The Church as Family
One of the beautiful descriptors of church is family. This is not a metaphor but an actuality from a heavenly perspective. The Ecclesia of the church is an eclectic gathering constituting a family. This includes celibates like Paul and Jesus and married leaders like Peter and James. We know the early church practiced hospitality with strangers, loved children, and embraced slaves as family members. The Ecclesia also grew in acceptance of multi-ethnic community. The scriptures do not require the make-up of the church-family to reflect a traditional family structure.
How rigid is your christian concept of traditional family? Can we innovate in ways to parentally love more children?
John lists three social groups in John 2:12-14: children, young men, and fathers. I have to be honest here, I am not always happy with the way scripture predominantly uses male versus female language to make points. However, it is important to note that from the perspective the early church, especially living under Rome’s strongly patriarchal culture, it was more culturally honoring to everyone in the church to include girls and mothers by writing, “young men and fathers.” It would have sounded foreign and strange and even demeaning to say young women and mothers. In today’s broader context we could adapt John’s language to say, children, young adults and parents or elders.
The Unique Value of Fathers
There is something unique that a child gains from a Father. I’m not going to belabor this point but simply say there is much strong sociological data out there to support this. You can do your own research. I’m 100% for supporting women/wives/mothers and for men (including myself) to get better at this. That stated, I want to begin to narrow our focus onto Fathers working from a statement by the Department of Health and Human Services: “Fathers often push achievement while mothers stress nurturing, both of which are important to healthy development.”
Back to John’s categories of children, young adults, and parents. Mothers tend to have the most powerful influence in a child’s early development, and a father’s potential influence soars as the child matures into a young adult. This observation about fathers is a broad brushstroke, but it helps us understand that our intimacy with Father God is very helpful in growing into our spiritual calling as adults.
Forgetting Black Fathers?
With circumstances causing many black fathers to be MIA in society, it is not too much of a surprise that they are also missing from the official BLM website.
When I read over the beliefs and mission of the official Black Lives Matter site, I come away feeling that the idea that “Black Fathers Matter” is missing. This is a critical miss. There is so much evidence regarding generational cycles of injustice tied to young men growing up without fathers. American prison systems have supported this gap in our African American families. Slave systems in much of the European world crumbled their family structures down to jagged pieces.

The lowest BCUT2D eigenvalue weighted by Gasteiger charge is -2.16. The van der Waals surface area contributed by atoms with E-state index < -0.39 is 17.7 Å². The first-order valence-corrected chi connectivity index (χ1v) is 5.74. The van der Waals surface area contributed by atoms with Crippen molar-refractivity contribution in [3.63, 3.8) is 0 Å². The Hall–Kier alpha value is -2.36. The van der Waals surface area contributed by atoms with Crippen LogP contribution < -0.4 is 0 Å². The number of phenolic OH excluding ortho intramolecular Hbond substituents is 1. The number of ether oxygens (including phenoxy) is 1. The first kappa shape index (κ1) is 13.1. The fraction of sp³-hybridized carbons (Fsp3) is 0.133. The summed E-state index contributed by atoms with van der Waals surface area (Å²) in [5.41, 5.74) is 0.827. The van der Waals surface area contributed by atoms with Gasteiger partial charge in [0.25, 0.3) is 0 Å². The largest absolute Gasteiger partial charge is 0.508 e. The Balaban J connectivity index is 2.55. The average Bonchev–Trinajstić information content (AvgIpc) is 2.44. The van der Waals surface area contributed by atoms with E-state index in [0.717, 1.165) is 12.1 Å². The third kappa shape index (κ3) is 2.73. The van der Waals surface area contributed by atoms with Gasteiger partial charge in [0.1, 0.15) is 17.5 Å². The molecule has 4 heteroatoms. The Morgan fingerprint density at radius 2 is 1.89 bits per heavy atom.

I deeply adhere to the overarching, less politically agenda’d movement that is pursuing societal shifts like police reform because Black Lives do Matter. As we adjust here, we should neither ignore nor erase our past. The scripture record milieus of injustice, leaders who act poorly and societies that fail. It is painful to reflect on where we came from but then wonderful to discover the grace of Jesus’ cross that covers all the mess. If we are willing to remember history in the context of the cross, there is always hope.
Three Expressions of Family
Multigenerational communities should gather and parent the rising generation.
The non-religious church, those who live the gospels message, need to open their doors as spiritual family in all its wonderful and sometimes strange expressions.
The traditional nuclear family is sociologically ingrained in us, and if we walk away from this, we will see concerning increases in suicide and mental illness. Strengthen families.
#BlackFathersMatter deeply should be woven through every reflection of family that societies can muster. We must grow up the next generation of black fathers from our nation’s youth. We need to support every black father who is brave enough to take a lead in loving their rising generation with their entire lives. Let’s not forget the men who are a vital part of the solution for expressing justice.
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